Two studies have found that around half of Germans are fearful when looking to the future. One of the reports' directors cited terrorist attacks and humaniarian crises as possible catalysts for the rise.
A poll conducted by by the GfK research institute on behalf of the British American Tobacco's Foundation for Future Studies in Hamburg found that more than half of Germans surveyed were worried about the future.
Some 55 percent of those interviewed said they were filled with uncertainty when looking towards 2016, a significant increase from 31 percent at the end of 2014, and 28 percent in 2013. The research institute conducted in-person interviews with some 2,000 Germans between November 6 and 20.
The foundation's scientific director Ulrich Reinhardt said the study showed a return of "German angst" - a term used to stereotype the nation as worrisome.
A separate study by the Ipsos-Institute, also in Hamburg, some 50 percent of those surveyed were looking at the coming year "with great skepticism and mixed feelings;" only 27 percent had said this ahead of 2015. Similarly, 18 percent of 1,000 participants responded that they viewed the coming year "with great confidence and optimism," compared to 45 percent a year ago.
"The mood's tipping. The German Angst is coming back," researcher Horst Opaschowski said.
Refugees, conflicts, terror
"The current humanitarian crisis and the growing fear of terrorist attacks have unsettled the population, which is casting doubt on a positive future," said Reinhardt, commenting on the GfK report.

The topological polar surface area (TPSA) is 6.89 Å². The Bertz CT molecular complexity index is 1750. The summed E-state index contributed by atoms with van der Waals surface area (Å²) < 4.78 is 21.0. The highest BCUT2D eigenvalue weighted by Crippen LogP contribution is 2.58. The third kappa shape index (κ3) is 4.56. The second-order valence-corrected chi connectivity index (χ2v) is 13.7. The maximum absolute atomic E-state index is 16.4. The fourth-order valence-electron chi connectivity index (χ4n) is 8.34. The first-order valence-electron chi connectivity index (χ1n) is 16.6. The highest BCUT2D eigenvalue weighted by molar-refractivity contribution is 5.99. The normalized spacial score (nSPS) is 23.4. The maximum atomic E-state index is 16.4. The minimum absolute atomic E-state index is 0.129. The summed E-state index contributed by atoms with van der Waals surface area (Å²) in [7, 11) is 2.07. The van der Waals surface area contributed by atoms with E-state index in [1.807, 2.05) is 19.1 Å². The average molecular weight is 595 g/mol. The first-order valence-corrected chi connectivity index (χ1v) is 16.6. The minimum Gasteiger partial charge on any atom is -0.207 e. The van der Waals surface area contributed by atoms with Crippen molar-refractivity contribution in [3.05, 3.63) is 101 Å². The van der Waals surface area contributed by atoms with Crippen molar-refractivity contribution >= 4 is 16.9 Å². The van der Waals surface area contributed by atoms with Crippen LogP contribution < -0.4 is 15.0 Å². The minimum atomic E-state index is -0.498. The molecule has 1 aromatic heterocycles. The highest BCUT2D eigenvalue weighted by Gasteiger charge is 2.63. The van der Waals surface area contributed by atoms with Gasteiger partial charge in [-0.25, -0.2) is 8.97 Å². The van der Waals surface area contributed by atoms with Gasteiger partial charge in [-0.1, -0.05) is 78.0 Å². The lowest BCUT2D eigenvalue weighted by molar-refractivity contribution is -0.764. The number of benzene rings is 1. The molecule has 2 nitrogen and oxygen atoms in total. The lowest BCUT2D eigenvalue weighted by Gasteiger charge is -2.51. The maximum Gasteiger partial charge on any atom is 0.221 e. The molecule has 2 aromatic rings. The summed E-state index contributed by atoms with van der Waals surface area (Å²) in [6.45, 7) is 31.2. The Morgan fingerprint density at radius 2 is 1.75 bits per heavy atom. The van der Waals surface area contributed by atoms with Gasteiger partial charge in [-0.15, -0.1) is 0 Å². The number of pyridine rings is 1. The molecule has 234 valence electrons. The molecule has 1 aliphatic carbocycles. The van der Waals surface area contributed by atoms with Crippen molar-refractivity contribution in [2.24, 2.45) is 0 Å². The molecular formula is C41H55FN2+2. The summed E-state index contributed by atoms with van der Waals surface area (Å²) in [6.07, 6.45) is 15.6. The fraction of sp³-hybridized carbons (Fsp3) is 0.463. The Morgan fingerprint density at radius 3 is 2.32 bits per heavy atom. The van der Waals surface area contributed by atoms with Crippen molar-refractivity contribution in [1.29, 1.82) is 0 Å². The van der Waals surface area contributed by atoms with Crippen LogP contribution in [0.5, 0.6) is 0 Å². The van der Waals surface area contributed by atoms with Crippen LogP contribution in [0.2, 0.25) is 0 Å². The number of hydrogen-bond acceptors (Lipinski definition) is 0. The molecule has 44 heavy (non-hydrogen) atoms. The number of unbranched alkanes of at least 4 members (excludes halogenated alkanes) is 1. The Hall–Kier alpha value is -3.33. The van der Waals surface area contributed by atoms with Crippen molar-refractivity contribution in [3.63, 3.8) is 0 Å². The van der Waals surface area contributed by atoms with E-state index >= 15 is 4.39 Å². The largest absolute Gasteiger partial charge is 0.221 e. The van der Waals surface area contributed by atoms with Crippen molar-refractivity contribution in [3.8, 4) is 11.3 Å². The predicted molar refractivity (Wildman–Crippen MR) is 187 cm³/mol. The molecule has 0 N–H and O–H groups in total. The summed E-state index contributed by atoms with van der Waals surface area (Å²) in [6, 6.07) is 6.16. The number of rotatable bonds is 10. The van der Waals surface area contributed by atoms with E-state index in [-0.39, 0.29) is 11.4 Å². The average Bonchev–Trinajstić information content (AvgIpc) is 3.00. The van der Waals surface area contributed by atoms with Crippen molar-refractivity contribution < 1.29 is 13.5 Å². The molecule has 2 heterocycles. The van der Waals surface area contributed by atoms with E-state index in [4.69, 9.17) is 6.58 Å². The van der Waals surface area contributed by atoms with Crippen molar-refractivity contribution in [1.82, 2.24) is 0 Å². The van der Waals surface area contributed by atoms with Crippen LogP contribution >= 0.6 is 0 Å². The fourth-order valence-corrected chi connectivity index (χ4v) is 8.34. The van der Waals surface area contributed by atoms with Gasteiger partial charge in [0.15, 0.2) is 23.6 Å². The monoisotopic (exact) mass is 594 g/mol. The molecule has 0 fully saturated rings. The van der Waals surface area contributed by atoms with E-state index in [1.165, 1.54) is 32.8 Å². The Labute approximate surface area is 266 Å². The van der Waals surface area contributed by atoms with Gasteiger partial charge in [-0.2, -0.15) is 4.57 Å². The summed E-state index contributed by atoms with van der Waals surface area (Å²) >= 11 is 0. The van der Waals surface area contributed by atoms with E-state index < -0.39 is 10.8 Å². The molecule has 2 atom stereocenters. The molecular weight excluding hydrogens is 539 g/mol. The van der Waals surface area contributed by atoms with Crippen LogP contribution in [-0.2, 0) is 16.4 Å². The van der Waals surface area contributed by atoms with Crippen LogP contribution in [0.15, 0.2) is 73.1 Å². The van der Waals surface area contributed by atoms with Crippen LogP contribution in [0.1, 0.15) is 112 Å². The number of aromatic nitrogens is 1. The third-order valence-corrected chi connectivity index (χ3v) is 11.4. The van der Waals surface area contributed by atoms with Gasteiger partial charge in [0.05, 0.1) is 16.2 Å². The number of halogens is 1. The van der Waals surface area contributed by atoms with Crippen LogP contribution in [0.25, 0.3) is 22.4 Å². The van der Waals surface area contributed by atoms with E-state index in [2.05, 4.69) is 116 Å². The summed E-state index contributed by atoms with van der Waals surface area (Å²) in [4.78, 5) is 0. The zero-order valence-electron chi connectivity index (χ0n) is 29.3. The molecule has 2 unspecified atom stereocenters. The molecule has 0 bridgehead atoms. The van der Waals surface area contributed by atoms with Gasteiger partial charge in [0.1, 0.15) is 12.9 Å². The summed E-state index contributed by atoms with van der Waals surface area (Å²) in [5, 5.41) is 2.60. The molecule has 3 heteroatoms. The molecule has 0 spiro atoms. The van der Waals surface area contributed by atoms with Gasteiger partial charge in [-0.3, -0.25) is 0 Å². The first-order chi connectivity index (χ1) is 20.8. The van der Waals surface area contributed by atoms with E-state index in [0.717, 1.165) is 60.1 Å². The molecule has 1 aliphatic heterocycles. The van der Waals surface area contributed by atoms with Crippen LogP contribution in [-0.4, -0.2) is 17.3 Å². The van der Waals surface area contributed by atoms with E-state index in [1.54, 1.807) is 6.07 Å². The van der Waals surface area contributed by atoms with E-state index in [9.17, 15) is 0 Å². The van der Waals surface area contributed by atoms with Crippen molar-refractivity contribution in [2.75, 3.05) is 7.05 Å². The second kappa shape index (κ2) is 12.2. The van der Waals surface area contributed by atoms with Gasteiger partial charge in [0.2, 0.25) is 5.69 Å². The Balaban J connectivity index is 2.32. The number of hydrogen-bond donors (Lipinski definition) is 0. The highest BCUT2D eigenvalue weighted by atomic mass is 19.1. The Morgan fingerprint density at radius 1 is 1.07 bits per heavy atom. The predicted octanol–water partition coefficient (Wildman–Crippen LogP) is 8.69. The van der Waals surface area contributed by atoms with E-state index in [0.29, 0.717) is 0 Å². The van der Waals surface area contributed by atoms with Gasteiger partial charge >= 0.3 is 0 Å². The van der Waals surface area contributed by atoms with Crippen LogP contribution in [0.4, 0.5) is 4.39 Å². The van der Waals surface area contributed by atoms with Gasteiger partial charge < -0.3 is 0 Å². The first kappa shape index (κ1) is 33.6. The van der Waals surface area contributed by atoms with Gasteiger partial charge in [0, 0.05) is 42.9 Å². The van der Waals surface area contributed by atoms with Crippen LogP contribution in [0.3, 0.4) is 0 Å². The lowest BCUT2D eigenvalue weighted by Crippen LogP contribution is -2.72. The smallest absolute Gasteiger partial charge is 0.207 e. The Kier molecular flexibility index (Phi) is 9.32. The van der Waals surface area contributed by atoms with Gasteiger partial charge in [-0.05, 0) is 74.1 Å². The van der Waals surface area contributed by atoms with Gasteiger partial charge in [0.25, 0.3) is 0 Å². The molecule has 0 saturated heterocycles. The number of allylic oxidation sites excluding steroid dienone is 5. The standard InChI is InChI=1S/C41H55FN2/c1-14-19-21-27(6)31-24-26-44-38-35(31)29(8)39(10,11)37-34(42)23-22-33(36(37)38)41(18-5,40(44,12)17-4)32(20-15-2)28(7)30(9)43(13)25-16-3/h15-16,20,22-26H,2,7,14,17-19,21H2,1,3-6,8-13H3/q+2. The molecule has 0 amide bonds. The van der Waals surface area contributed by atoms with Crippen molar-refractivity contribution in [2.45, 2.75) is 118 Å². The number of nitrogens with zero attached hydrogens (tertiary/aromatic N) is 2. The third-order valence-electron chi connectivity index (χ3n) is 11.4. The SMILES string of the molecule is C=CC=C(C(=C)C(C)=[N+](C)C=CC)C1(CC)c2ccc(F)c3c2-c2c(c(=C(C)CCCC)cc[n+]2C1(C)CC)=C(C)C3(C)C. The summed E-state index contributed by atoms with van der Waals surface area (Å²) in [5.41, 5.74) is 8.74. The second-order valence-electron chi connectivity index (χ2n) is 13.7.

The applied sciences professor added despite a "robust" German economy, citizens - especially workers - feared of unexpected changes.
"The German economy is robust and all forecasts for the coming years show stable economic growth. Nonetheless, the population is worried about a negative development. In particular, workers fear they may not be able to maintain their standard of living and expect additional burdens," Rheinhardt said.
The expected arrivals of more than one million refugees to Germany, alongside terrorist attacks in Paris this year, likely contributed to the rise of a downcast German outlook for next year.
Opaschowski also cited the conflict in Ukraine, Greece's debt difficulties, and the conflict in Syria as contributing factors to the bleaker mood.
ls/msh (dpa, Reuters)